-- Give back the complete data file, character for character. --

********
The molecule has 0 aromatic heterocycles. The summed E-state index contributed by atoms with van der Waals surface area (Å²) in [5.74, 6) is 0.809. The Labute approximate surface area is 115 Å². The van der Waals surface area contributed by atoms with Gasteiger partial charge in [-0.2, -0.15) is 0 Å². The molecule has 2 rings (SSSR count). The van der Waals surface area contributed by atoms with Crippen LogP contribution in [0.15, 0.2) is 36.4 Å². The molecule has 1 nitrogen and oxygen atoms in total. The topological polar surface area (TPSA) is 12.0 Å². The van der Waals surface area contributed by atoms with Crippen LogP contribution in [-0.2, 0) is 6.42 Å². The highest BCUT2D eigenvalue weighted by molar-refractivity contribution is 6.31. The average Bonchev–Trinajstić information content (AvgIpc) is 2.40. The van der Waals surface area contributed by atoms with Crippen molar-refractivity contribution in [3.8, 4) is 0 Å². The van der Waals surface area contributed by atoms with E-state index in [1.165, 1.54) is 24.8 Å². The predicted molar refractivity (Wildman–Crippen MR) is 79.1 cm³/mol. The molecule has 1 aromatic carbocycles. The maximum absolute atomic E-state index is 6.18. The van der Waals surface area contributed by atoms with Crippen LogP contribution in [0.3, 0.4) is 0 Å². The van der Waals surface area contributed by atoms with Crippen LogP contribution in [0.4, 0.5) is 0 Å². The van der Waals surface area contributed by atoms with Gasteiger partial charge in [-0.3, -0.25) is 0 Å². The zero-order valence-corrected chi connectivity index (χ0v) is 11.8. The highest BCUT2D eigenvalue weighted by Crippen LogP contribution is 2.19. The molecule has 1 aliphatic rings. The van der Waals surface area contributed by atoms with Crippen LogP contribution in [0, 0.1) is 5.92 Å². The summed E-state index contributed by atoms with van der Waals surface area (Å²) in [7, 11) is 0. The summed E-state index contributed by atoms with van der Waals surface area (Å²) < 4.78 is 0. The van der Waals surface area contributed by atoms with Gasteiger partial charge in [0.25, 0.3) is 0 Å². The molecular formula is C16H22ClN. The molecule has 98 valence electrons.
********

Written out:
The molecule has 0 aromatic heterocycles. The summed E-state index contributed by atoms with van der Waals surface area (Å²) in [5.74, 6) is 0.809. The Labute approximate surface area is 115 Å². The van der Waals surface area contributed by atoms with Gasteiger partial charge in [-0.2, -0.15) is 0 Å². The molecule has 2 rings (SSSR count). The van der Waals surface area contributed by atoms with Crippen LogP contribution in [0.15, 0.2) is 36.4 Å². The molecule has 1 nitrogen and oxygen atoms in total. The topological polar surface area (TPSA) is 12.0 Å². The van der Waals surface area contributed by atoms with Crippen LogP contribution in [-0.2, 0) is 6.42 Å². The highest BCUT2D eigenvalue weighted by molar-refractivity contribution is 6.31. The average Bonchev–Trinajstić information content (AvgIpc) is 2.40. The van der Waals surface area contributed by atoms with Crippen molar-refractivity contribution in [3.8, 4) is 0 Å². The van der Waals surface area contributed by atoms with E-state index in [1.165, 1.54) is 24.8 Å². The predicted molar refractivity (Wildman–Crippen MR) is 79.1 cm³/mol. The molecule has 1 aromatic carbocycles. The maximum absolute atomic E-state index is 6.18. The van der Waals surface area contributed by atoms with Crippen LogP contribution in [0.3, 0.4) is 0 Å². The van der Waals surface area contributed by atoms with Crippen LogP contribution in [0.4, 0.5) is 0 Å². The van der Waals surface area contributed by atoms with Gasteiger partial charge in [-0.3, -0.25) is 0 Å². The zero-order valence-corrected chi connectivity index (χ0v) is 11.8. The highest BCUT2D eigenvalue weighted by Crippen LogP contribution is 2.19. The molecule has 1 aliphatic rings. The van der Waals surface area contributed by atoms with Crippen LogP contribution in [0, 0.1) is 5.92 Å². The summed E-state index contributed by atoms with van der Waals surface area (Å²) in [7, 11) is 0. The summed E-state index contributed by atoms with van der Waals surface area (Å²) < 4.78 is 0. The van der Waals surface area contributed by atoms with Gasteiger partial charge in [0.25, 0.3) is 0 Å². The molecular formula is C16H22ClN. The molecule has 98 valence electrons.